As Americans head to the polls today to exercise their First Amendment rights, many may find formerly close family relations and friendships strained over their decisions in the voting booth. It’s happened in my family, and probably yours as well.

Almost every presidential election is played up by the media as the most important election in the history of the nation. It’s unclear if the media’s prediction will be more correct this time around than it was over 200 years ago when this language was first used, but when it comes to family relations, 2020 may push some to the brink.

In an illuminating report, Reuters interviewed Americans who have had their family relations damaged because of who they cast their vote for in 2020 and other elections.

Mayra Gomez, who is described as a lifelong Democrat, lost her relationship with her son when she announced her decision to vote for President Donald Trump in 2020. She tells Reuters that she likes his handling of illegal immigration and the economy.

“He specifically told me, ‘You are no longer my mother, because you are voting for Trump’,” Gomez, 41 said to Reuters. “The damage is done. In people’s minds, Trump is a monster. It’s sad. There are people not talking to me anymore, and I’m not sure that will change.”

It’s even torn apart marriages, as Gayle McCormick, 77, separated from her husband William, 81, in 2016 after he voted for Trump. The couple now live separately, though they remain married, and two of her grandchildren no longer speak with her because she voted for Hillary Clinton.

McCormick believes that it is unlikely that “those rifts with friends and family will ever mend, because each believes the other to have a totally alien value system.”

Sarah Guth, a Joe Biden supporter from Denver, Colorado, said, “We had such fundamental disagreements about such basic stuff. It showed both sides that we really don’t have anything in common. I don’t believe that will change in the post-Trump era.”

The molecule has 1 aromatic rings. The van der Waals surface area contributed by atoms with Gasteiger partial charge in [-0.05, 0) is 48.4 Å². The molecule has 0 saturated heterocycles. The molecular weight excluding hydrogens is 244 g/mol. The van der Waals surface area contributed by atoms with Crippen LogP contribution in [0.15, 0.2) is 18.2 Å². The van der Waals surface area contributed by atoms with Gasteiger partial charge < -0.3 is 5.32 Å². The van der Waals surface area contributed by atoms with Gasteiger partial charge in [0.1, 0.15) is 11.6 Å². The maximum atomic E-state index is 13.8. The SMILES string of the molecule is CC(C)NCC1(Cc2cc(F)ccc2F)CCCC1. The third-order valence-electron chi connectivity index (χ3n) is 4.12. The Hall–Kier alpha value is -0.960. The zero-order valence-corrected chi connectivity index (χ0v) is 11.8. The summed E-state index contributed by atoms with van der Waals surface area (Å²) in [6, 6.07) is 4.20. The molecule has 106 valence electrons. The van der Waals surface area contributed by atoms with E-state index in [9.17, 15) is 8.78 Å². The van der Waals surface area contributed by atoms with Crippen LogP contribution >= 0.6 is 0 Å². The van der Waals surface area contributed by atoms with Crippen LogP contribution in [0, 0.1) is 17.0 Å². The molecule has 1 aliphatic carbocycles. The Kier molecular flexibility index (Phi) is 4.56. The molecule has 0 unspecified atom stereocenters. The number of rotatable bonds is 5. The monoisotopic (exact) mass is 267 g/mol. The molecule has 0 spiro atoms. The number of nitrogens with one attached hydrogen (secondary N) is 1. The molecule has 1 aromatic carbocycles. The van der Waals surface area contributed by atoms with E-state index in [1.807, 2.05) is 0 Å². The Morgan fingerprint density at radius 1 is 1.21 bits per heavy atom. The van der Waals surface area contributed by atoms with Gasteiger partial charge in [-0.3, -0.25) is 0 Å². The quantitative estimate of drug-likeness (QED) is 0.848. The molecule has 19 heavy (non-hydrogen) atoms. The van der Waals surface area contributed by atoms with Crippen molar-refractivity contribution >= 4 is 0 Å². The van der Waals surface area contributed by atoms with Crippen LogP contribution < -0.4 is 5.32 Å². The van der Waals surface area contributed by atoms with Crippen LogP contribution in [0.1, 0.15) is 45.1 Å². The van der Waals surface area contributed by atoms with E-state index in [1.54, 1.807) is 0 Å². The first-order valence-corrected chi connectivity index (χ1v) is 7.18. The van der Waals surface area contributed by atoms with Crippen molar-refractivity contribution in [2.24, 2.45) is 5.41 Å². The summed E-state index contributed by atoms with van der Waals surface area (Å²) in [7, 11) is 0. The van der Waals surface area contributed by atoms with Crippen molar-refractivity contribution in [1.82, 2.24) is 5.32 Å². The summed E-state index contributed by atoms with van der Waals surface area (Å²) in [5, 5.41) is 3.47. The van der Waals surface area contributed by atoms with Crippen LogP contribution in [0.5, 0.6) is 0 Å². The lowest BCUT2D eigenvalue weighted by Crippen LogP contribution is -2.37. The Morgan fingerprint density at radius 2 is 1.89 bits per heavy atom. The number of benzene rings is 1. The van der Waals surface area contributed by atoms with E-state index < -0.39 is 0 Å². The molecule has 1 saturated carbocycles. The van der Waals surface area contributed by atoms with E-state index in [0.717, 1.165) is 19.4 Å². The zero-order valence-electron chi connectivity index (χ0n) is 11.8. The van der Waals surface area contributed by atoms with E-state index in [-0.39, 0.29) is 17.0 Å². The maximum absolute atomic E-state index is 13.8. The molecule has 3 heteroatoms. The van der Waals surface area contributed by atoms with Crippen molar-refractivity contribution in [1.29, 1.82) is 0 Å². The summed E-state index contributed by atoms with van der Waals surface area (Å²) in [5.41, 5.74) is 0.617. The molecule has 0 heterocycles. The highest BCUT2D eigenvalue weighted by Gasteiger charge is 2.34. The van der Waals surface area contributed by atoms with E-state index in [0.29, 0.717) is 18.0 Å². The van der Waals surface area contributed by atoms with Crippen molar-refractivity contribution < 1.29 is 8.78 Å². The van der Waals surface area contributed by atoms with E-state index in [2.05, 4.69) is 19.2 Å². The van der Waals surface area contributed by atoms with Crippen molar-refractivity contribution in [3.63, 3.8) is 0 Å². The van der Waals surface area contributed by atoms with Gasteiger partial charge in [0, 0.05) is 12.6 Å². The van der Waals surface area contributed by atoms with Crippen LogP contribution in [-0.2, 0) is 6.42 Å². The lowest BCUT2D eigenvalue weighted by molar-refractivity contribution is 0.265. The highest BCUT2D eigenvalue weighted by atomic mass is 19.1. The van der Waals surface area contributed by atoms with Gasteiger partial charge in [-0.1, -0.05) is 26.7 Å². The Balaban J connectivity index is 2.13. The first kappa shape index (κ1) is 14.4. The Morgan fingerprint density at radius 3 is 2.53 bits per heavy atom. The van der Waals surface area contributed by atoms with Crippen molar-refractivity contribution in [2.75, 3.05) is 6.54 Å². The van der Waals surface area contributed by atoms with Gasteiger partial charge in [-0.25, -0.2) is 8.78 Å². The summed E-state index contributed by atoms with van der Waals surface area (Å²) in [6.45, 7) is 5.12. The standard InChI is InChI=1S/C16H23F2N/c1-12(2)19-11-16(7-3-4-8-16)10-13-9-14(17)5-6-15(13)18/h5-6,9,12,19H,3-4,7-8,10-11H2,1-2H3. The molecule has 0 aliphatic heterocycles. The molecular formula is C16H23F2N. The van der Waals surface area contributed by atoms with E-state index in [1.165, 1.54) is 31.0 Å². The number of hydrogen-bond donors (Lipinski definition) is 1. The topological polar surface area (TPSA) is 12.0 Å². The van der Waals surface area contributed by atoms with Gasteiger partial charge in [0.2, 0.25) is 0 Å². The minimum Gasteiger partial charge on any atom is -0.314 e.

There’s a lot of truth in that.

The extreme nature of the current American political climate is damaging family relationships. I’ve seen it happen in my own family.

Last week, my mother and I had a conversation about how frustrated she was that my aunt, her sister, was posting certain political articles on Facebook. It wasn’t necessarily just that she was voting for the other party, but that she was posting some wild and unsubstantiated allegations that compared one of the nominees to Adolf Hitler. My mother’s reaction wasn’t just about politics, but it was a real emotional response as well and caused her to question whether the two could be in the same room together anytime soon.

An employee at Focus on the Family shared that he has one child voting for Trump, another for Joe Biden and the final is a supporter of Bernie Sanders. For him, it’s been an incredibly frustrating experience, especially as one of his children gets their information entirely from Twitter. That’s not exactly the most reliable source of information.

I’m sure many families around the country have similar stories.

So, as the election finally comes to a close tonight, despite the way someone in your family may have voted, it’s a great time to come together and mend fences. Though elections can have severe consequences for the country and the world, relationships with family and friends are critical to our wellbeing and shouldn’t be discarded based on what happens in the voting booth.

Though, to do that, you may want to avoid talking about politics for the foreseeable future.

Photo from Shutterstock

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